If there is a Japanese Scrabble but with romaji and Japanese Scrabble Championships are played in English, there must be a good reason. There are millions of potential players/buyers. Kana words are too short for the board of a game designed for the English language.
One easy solution to make an interesting game in hiragana/katakana: play in 3D, with small board, like 7 or 8 squares.
Only 52 items contain Katakana only (chars from ァ to ヶ ). When I use Hiragana too (ぁ  to ヶ ), it is 152. Obviously I made a mistake with the allowed letter. Which should be allowed? And by the way: What happens with words that contain spaces? Exclude completely or remove space?
I made a sample database file from the hiragana index (hiragana-kanji-english) from year 1998 that shows my idea what Japanese scrabble could look like. I left out katakana entries. The letterset is modified by hiragana frequency in the dictionary. Attached are some screenshots. The real dictionary should be made from the current EDICT files, if it is ok to use it, as it looks to me.
One way to make human games better would be to play with inflected word forms, which of course needs a reasonable knowledge of Japanese.
The dictionary contains many phrases, but they do not need to be taken out. They can be given a different category and excluded from standard play. Then anyone who wants can play against or with the whole dictionary.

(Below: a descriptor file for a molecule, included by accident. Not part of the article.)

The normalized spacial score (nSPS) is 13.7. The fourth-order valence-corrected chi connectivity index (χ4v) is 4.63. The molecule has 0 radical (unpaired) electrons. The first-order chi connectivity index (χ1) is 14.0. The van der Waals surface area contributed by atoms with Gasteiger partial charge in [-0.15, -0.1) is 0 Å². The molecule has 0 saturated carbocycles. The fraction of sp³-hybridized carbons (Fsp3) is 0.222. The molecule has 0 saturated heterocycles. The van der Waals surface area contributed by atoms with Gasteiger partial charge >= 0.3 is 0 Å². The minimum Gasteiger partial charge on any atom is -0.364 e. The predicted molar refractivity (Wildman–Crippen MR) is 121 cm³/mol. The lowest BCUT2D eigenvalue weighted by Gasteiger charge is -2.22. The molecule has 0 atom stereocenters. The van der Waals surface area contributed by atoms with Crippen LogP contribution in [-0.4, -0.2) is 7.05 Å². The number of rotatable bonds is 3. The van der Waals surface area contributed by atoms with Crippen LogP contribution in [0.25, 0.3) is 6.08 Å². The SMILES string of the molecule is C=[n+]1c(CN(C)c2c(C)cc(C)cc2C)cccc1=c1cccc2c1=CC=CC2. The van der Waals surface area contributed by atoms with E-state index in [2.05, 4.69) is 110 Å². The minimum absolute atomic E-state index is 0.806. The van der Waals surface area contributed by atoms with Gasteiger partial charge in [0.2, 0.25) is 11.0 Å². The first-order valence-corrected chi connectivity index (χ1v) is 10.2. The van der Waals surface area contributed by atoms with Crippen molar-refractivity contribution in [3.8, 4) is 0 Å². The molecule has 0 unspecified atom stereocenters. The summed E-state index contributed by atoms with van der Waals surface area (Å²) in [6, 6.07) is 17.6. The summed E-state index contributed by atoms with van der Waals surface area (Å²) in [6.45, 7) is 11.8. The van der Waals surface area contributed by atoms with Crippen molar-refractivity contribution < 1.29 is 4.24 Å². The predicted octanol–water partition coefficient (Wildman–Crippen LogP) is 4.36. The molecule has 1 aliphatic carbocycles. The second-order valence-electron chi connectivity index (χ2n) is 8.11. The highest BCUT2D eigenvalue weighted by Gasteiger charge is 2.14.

Japanese (the dictionary) doesn't use spaces between words, so it is not even possible to easily remove multi-word entries.
If you want to use the real hiragana frequencies as the base for the letterset, you need about 1000 tiles in the letterset. The ten most frequent hiragana occur on average 12 000 times, while the rarest only some hundreds of times. My letterset contains only 206 tiles, it cannot mirror the frequencies properly, so rare words are played probably more often.
To do this well, it would be great to have a native Japanese linguist who plays in scrabble competitions. Since Scrabble Japanese championships exist, maybe one could be found.
Attached is a test dictionary made from the old EDICT file from the year 1998 containing hiragana-english, katakana-english and english-japanese dictionaries in one file. It's possible to change between hiragana-katakana-english by changing the letterset and selecting the right dictionary category.
The letterset (more than 200 tiles) in hiragana which is slightly based on the frequences is included. The dictionary is not cleaned, the idea is just to show it works. The final dictionary (or separate dictionaries) should be made from up-to-date dictionary files.
The English-language part doesn't seem to play too well. Large number of entries have spaces and there are lots of short words (2) or abbreviations. Instead or in addition to English Romaji could be added so any player could choose whichever Japanese script is best for him/her.
In my opinion there is no need to use only one script. In this way all the words that a player plays, sees or learns are "correct" Japanese.
Playing with hiragana (and English) is greatly improved with at least 9 tiles in the rack.
Scotty, how do you define characters during filtering? UTF code range I'm guessing? I think it's probably just a character range definition issue. And yes, all lines which contain at least one space character need to go.